The pā that saw the first shots of the Taranaki Wars deserves higher public priority, Māori have told New Plymouth District Council.
Te Kōhia Pā was bought by the council in 2016 with plans for an education and heritage centre on the site where an attack by British troops kicked off the wars in 1860.
Those plans languish at the bottom of New Plymouth's proposed Long Term Plan, with no more spending till 2030.
The chairperson of Waitara's Manukorihi hapū, Patsy Bodger, said Te Kōhia needed continuing support and should be at the front end of the 10-year plan.
"We want it done now otherwise it's going to lose momentum. Unless they agree to support it it's a dead duck."
Bodger said a working group of iwi and hapū had been shaping the project, with facilitation by council staff.
The next step was to expand the group and start firming up concepts for the development.
She suggested $500,000 over three years to continue the project.
"Everything depends on funding."
The two New Plymouth district iwi, Te Ātiawa and Taranaki, also want more urgency.
Te Kōtahitanga o Te Ātiawa pouwhakahaere Dion Tuuta said excluding Te Kōhia Pā while funding a $7 million zoo upgrade "does communicate a message to us."
He said the Te Kōhia project needed backing given how the wars shaped Taranaki.
"It is a considerable historical turning point for us as a region. It's actually the reason I'm standing here in this room today."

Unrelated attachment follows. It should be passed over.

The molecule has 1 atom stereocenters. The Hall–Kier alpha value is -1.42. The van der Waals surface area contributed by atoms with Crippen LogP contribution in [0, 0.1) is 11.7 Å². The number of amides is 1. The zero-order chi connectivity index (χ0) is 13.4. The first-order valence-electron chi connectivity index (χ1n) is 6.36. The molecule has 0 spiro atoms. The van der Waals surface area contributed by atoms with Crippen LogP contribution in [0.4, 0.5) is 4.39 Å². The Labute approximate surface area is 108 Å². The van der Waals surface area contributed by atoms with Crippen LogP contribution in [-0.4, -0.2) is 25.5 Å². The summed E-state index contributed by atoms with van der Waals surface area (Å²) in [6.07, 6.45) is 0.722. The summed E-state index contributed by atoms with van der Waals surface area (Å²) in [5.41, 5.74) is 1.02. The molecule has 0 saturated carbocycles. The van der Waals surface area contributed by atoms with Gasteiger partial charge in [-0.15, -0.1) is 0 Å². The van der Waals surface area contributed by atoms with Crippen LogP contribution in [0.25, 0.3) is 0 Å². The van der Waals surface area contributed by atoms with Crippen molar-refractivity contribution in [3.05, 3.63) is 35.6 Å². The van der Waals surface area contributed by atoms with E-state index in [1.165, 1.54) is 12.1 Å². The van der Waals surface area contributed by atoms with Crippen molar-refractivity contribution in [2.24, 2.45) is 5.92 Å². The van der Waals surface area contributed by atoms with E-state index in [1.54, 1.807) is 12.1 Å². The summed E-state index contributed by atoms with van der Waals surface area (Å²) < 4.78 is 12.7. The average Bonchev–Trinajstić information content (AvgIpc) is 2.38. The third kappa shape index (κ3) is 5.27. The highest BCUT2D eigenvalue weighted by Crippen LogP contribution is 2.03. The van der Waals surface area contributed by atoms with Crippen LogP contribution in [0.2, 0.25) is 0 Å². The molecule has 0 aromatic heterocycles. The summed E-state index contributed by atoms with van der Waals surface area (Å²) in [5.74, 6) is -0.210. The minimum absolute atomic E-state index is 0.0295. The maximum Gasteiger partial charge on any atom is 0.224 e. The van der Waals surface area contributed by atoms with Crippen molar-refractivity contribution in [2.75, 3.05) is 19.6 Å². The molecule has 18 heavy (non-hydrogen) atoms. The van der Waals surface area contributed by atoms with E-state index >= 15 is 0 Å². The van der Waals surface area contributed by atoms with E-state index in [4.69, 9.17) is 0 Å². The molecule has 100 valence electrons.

Taranaki iwi said councillors needed to properly weigh Te Kōhia Pā against other Long Term Plan proposals.
New Plymouth mayor Neil Holdom said $50,000 had previously been allocated to Te Kōhia, on top of the $715,000 purchase price, but the 10-year plan proposed another $100,000 not be spent until years nine and ten.
He said the council needed to balance the wishes of supporters of many projects.
"Right now we've all got an open mind… In a couple of weeks we've got a day or two to make the really big gnarly decisions."
Hoani Eriwata leads annual Taranaki war commemorations on the anniversary of the battle at Te Kōhia.
He also wanted the Pā project prioritised in the Long Term Plan.
But he said that while the council should keep land for a cultural and historical education centre, the rest of the 10-acre block should be sold to Te Ātiawa to develop sustainable low-cost housing.
"I want Te Ātiawa to own it to regain guardianship. That's what Te Kōhia was about, to defend their guardianship, to retain independence."
Eriwata said the iwi had not yet considered his idea of buying back the majority of the site, but hoped any decision would be ready for announcement at the next Taranaki war commemorations in March.
Local Democracy Reporting is a public interest news service supported by RNZ, the News Publishers' Association and NZ On Air.